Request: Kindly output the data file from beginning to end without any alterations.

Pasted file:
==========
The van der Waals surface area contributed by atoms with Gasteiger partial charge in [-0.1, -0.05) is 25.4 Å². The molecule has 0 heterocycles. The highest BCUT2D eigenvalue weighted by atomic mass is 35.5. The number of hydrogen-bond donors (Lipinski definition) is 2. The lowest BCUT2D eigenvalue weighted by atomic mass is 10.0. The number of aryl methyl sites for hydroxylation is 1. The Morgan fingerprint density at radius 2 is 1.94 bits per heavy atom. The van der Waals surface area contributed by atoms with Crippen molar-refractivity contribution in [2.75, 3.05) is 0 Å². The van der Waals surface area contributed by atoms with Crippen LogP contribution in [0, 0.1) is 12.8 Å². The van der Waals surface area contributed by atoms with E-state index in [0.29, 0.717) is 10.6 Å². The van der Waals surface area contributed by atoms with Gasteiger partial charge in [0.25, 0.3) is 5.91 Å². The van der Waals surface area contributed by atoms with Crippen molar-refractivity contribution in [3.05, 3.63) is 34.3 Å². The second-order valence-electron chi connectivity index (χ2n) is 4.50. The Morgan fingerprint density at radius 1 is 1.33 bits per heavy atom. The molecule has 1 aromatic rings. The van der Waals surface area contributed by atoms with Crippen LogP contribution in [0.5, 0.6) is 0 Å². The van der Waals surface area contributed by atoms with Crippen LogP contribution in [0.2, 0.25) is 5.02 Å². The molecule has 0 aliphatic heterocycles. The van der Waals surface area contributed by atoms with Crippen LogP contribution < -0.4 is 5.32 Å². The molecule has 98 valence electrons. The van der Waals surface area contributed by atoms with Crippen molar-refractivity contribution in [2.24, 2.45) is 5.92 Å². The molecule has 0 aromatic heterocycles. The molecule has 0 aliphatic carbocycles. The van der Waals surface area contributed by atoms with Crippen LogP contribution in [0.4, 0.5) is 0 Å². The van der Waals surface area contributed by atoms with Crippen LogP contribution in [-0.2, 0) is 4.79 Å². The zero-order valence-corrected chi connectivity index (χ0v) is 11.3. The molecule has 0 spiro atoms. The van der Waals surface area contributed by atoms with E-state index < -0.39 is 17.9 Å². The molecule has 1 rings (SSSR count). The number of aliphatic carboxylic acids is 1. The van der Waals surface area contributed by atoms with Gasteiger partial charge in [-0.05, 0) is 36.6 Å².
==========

The van der Waals surface area contributed by atoms with Gasteiger partial charge in [-0.1, -0.05) is 25.4 Å². The molecule has 0 heterocycles. The highest BCUT2D eigenvalue weighted by atomic mass is 35.5. The number of hydrogen-bond donors (Lipinski definition) is 2. The lowest BCUT2D eigenvalue weighted by atomic mass is 10.0. The number of aryl methyl sites for hydroxylation is 1. The Morgan fingerprint density at radius 2 is 1.94 bits per heavy atom. The van der Waals surface area contributed by atoms with Crippen molar-refractivity contribution in [2.75, 3.05) is 0 Å². The van der Waals surface area contributed by atoms with Crippen LogP contribution in [0, 0.1) is 12.8 Å². The van der Waals surface area contributed by atoms with E-state index in [0.29, 0.717) is 10.6 Å². The van der Waals surface area contributed by atoms with Gasteiger partial charge in [0.25, 0.3) is 5.91 Å². The van der Waals surface area contributed by atoms with Crippen molar-refractivity contribution in [3.05, 3.63) is 34.3 Å². The second-order valence-electron chi connectivity index (χ2n) is 4.50. The Morgan fingerprint density at radius 1 is 1.33 bits per heavy atom. The molecule has 1 aromatic rings. The van der Waals surface area contributed by atoms with Crippen LogP contribution in [0.5, 0.6) is 0 Å². The van der Waals surface area contributed by atoms with Crippen LogP contribution in [0.2, 0.25) is 5.02 Å². The molecule has 0 aliphatic heterocycles. The van der Waals surface area contributed by atoms with Crippen LogP contribution < -0.4 is 5.32 Å². The molecule has 98 valence electrons. The van der Waals surface area contributed by atoms with Crippen molar-refractivity contribution in [2.24, 2.45) is 5.92 Å². The molecule has 0 aromatic heterocycles. The molecule has 0 aliphatic carbocycles. The van der Waals surface area contributed by atoms with Crippen LogP contribution in [0.4, 0.5) is 0 Å². The van der Waals surface area contributed by atoms with Crippen LogP contribution in [-0.2, 0) is 4.79 Å². The zero-order valence-corrected chi connectivity index (χ0v) is 11.3. The molecule has 0 spiro atoms. The van der Waals surface area contributed by atoms with E-state index < -0.39 is 17.9 Å². The molecule has 1 rings (SSSR count). The number of aliphatic carboxylic acids is 1. The van der Waals surface area contributed by atoms with Gasteiger partial charge in [-0.05, 0) is 36.6 Å².